Over the past few years Pfizer has been streamlining operations at its research facilities with the overall goal of reducing its adjusted R&D spend to between $6.5 billion and $7 billion by the end of 2012. As part of this strategy, the company is focusing on late-stage drug candidates in five key therapeutic areas: immunology and inflammation; cardiovascular, metabolic, and endocrine disease; oncology; pain and neurology; and vaccines. At the same time it is culling out the least promising of its early-stage development projects and reducing the overall number of drug candidates. Pfizer has also increasingly relied on partnerships to build its R&D activities, including some team ups with fellow top pharma companies such as Bristol-Myers Squibb (cardiovascular and metabolic candidates), GlaxoSmithKline (HIV), and Bausch & Lomb (ophthalmic ailments).
One focus area of growth for Pfizer is adding more treatments for rare diseases, through acquisitions and other means. The company announced in mid-2010 it would form a rare disease research center in Cambridge, Massachusetts. Pfizer also has formed some partnerships and licensing deals with biotech firms including Zacharon Pharmaceuticals (lysosomal storage disorders) and Protalix BioTherapeutics (for Gaucher's disease drug Elelyso, also approved in 2012). In addition, Pfizer is looking to establish a presence in the generic pharmaceuticals and biosimilars (generic biologics) businesses.
Pfizer's consumer health business has garnered some acquisitive attention in recent years as well. To further expand the segment, it entered an agreement (paying $250 million plus future royalties and milestone payouts) with AstraZeneca to market AstraZeneca's acid reflux drug Nexium as an OTC product after the drug's patent expires; a retail launch of the OTC product is expected in 2014.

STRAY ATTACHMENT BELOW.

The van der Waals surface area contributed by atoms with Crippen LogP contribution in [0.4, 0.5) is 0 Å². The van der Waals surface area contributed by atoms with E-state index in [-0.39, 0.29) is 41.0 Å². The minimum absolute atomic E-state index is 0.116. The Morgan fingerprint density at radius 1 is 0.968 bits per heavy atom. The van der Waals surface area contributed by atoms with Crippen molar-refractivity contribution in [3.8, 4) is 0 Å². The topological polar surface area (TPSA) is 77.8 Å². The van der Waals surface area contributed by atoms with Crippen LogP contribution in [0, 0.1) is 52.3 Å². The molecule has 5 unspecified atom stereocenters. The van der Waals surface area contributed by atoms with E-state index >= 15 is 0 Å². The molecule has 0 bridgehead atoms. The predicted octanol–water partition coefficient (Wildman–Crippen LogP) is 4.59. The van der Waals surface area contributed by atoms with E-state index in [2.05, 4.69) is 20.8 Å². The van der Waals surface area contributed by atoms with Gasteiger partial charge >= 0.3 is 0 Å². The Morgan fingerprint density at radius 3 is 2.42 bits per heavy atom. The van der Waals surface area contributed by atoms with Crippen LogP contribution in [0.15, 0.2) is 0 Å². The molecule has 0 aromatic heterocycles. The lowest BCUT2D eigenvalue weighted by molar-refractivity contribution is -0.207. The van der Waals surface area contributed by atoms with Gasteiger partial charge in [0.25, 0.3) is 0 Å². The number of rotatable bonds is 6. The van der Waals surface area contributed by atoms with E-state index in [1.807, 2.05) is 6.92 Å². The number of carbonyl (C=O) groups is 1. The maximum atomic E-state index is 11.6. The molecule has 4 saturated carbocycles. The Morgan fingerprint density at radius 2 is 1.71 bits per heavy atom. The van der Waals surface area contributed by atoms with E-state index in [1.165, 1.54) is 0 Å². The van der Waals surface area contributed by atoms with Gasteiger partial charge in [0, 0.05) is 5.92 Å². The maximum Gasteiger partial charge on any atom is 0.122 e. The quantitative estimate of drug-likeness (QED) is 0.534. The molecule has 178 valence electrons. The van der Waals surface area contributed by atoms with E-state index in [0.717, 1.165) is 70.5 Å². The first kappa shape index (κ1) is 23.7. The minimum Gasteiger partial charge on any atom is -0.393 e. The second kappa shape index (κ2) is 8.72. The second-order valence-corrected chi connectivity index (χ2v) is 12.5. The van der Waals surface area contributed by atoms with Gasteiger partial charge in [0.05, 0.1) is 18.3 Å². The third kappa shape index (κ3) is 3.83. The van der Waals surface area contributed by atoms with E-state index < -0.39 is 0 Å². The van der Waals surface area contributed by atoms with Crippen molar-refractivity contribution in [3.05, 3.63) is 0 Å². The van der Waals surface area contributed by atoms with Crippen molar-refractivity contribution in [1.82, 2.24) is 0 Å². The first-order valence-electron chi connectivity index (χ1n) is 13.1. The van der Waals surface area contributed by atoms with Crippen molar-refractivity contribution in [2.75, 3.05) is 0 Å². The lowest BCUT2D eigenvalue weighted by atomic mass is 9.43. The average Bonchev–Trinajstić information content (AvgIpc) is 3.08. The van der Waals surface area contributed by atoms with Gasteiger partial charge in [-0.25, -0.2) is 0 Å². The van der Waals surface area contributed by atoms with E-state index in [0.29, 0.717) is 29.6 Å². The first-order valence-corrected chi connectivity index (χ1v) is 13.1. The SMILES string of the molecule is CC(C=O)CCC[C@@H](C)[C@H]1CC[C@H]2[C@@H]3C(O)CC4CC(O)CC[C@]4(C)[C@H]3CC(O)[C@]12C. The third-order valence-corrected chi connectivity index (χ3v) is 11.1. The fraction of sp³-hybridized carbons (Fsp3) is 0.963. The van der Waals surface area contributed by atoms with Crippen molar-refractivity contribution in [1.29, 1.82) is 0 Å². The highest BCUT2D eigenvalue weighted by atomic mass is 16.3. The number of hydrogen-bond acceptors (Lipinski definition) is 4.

To balance its expansion efforts, Pfizer has been conducting extensive cost-cutting programs in recent years to ward off potential losses from patent expirations. In early 2009 Pfizer pushed ahead with a new restructuring initiative aiming to reduce costs by $3 billion by the end of 2010; the company later raised the goal to $4 or $5 billion by the end of 2012 due to the the Wyeth integration programs. Restructuring measures include layoffs, asset divestitures, and the closure of numerous facilities. On top of a 15% workforce reduction resulting from its efforts to integrate the former Wyeth operations into its organization, Pfizer's plans to cut R&D spending (announced in early 2011) will result in additional cuts of up to 5%.
Signaling the start of a new strategy of non-core asset dispositions, in 2012 Pfizer completed the sale of its nutrition business to Nestlé for about $11.8 billion in cash. Pfizer's nutrition brands and products complement Nestlé's infant nutrition business. Pfizer also placed all of its animal health operations into its Zoetis subsidiary, with plans to raise up to $2.2 billion by selling about 17% of Zoetis through an IPO in 2013. In 2011 Pfizer sold its capsule manufacturing unit, Capsugel, to KKR & Co. for $2.4 billion.
Mergers and Acquisitions
Pfizer has made a number of acquisitions to beef up its development-stage and commercialized offerings and ward off losses from patent expiration. Its boldest move came with the 2009 acquisition of pharma rival Wyeth for $68 billion, which expanded its therapeutic offerings in a wide variety of areas.
To expand its prescription drug operations in the high-growth market of pain relief treatments, the company purchased and absorbed King Pharmaceuticals for about $3.6 billion in 2010, adding products including muscle relaxant Skelaxin and pain med Avinza. The deal, completed through a cash-for-stock tender offer, also expanded Pfizer's operations in areas including drug delivery technologies (such as King's emergency allergen device EpiPen), pain therapy research, and animal health products.
Pfizer has also expanded its pharmaceutical, consumer health, and animal health through smaller acquisitions in recent years, including purchases of Alacer, Icagen, and Synbiotics. – less